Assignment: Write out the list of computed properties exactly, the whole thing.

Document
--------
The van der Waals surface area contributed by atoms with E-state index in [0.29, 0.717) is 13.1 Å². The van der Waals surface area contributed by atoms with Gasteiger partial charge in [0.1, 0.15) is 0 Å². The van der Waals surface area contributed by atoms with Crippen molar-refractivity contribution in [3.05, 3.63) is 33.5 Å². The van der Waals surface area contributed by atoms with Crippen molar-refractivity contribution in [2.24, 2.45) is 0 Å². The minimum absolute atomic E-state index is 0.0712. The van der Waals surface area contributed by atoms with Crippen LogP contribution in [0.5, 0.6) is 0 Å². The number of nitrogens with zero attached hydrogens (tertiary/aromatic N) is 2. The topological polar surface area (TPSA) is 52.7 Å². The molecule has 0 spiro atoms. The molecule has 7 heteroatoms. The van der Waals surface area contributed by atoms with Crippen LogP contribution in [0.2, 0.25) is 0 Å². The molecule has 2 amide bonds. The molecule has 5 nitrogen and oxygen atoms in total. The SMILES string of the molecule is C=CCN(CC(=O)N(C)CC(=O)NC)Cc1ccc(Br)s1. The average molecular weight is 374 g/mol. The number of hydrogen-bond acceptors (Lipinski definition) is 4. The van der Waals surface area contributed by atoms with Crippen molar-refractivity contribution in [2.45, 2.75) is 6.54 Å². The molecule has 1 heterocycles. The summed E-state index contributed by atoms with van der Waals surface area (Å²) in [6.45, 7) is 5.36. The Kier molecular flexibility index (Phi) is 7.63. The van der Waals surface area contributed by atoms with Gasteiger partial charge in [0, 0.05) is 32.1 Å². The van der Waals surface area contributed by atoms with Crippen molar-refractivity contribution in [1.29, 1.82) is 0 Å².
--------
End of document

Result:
The van der Waals surface area contributed by atoms with E-state index in [0.29, 0.717) is 13.1 Å². The van der Waals surface area contributed by atoms with Gasteiger partial charge in [0.1, 0.15) is 0 Å². The van der Waals surface area contributed by atoms with Crippen molar-refractivity contribution in [3.05, 3.63) is 33.5 Å². The van der Waals surface area contributed by atoms with Crippen molar-refractivity contribution in [2.24, 2.45) is 0 Å². The minimum absolute atomic E-state index is 0.0712. The van der Waals surface area contributed by atoms with Crippen LogP contribution in [0.5, 0.6) is 0 Å². The number of nitrogens with zero attached hydrogens (tertiary/aromatic N) is 2. The topological polar surface area (TPSA) is 52.7 Å². The molecule has 0 spiro atoms. The molecule has 7 heteroatoms. The van der Waals surface area contributed by atoms with Crippen LogP contribution in [0.2, 0.25) is 0 Å². The molecule has 2 amide bonds. The molecule has 5 nitrogen and oxygen atoms in total. The SMILES string of the molecule is C=CCN(CC(=O)N(C)CC(=O)NC)Cc1ccc(Br)s1. The average molecular weight is 374 g/mol. The number of hydrogen-bond acceptors (Lipinski definition) is 4. The van der Waals surface area contributed by atoms with Crippen molar-refractivity contribution in [2.45, 2.75) is 6.54 Å². The molecule has 1 heterocycles. The summed E-state index contributed by atoms with van der Waals surface area (Å²) in [6.45, 7) is 5.36. The Kier molecular flexibility index (Phi) is 7.63. The van der Waals surface area contributed by atoms with Gasteiger partial charge in [0, 0.05) is 32.1 Å². The van der Waals surface area contributed by atoms with Crippen molar-refractivity contribution in [1.29, 1.82) is 0 Å².